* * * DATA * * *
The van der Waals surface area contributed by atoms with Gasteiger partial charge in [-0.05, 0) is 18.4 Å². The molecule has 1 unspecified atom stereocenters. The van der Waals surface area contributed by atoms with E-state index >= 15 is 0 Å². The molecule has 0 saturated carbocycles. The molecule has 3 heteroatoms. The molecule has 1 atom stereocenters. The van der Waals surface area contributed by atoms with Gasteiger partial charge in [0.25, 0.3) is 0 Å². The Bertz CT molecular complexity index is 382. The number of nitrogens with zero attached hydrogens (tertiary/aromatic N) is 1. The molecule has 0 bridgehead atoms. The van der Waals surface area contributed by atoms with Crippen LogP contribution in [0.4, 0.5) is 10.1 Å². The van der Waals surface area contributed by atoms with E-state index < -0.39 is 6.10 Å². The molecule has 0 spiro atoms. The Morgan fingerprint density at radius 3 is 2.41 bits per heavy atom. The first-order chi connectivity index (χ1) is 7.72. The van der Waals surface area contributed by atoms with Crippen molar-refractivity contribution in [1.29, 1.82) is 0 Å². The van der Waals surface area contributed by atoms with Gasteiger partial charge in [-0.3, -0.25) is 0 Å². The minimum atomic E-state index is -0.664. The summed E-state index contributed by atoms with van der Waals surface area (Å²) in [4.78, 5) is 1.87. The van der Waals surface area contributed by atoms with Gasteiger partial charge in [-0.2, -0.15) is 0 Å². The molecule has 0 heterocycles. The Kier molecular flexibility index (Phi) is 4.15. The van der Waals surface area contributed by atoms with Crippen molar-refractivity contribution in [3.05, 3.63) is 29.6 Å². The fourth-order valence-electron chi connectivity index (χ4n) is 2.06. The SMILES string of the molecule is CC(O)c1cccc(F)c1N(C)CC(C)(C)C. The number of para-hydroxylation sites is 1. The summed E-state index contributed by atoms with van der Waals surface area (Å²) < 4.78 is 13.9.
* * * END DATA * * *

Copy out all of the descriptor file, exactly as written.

The van der Waals surface area contributed by atoms with Gasteiger partial charge in [-0.05, 0) is 18.4 Å². The molecule has 1 unspecified atom stereocenters. The van der Waals surface area contributed by atoms with E-state index >= 15 is 0 Å². The molecule has 0 saturated carbocycles. The molecule has 3 heteroatoms. The molecule has 1 atom stereocenters. The van der Waals surface area contributed by atoms with Gasteiger partial charge in [0.25, 0.3) is 0 Å². The Bertz CT molecular complexity index is 382. The number of nitrogens with zero attached hydrogens (tertiary/aromatic N) is 1. The molecule has 0 bridgehead atoms. The van der Waals surface area contributed by atoms with Crippen LogP contribution in [0.4, 0.5) is 10.1 Å². The van der Waals surface area contributed by atoms with E-state index < -0.39 is 6.10 Å². The molecule has 0 spiro atoms. The Morgan fingerprint density at radius 3 is 2.41 bits per heavy atom. The first-order chi connectivity index (χ1) is 7.72. The van der Waals surface area contributed by atoms with Crippen molar-refractivity contribution in [1.29, 1.82) is 0 Å². The van der Waals surface area contributed by atoms with Gasteiger partial charge in [-0.3, -0.25) is 0 Å². The minimum atomic E-state index is -0.664. The summed E-state index contributed by atoms with van der Waals surface area (Å²) in [4.78, 5) is 1.87. The van der Waals surface area contributed by atoms with Gasteiger partial charge in [-0.2, -0.15) is 0 Å². The molecule has 0 heterocycles. The Kier molecular flexibility index (Phi) is 4.15. The van der Waals surface area contributed by atoms with Crippen molar-refractivity contribution in [3.05, 3.63) is 29.6 Å². The fourth-order valence-electron chi connectivity index (χ4n) is 2.06. The SMILES string of the molecule is CC(O)c1cccc(F)c1N(C)CC(C)(C)C. The number of para-hydroxylation sites is 1. The summed E-state index contributed by atoms with van der Waals surface area (Å²) < 4.78 is 13.9.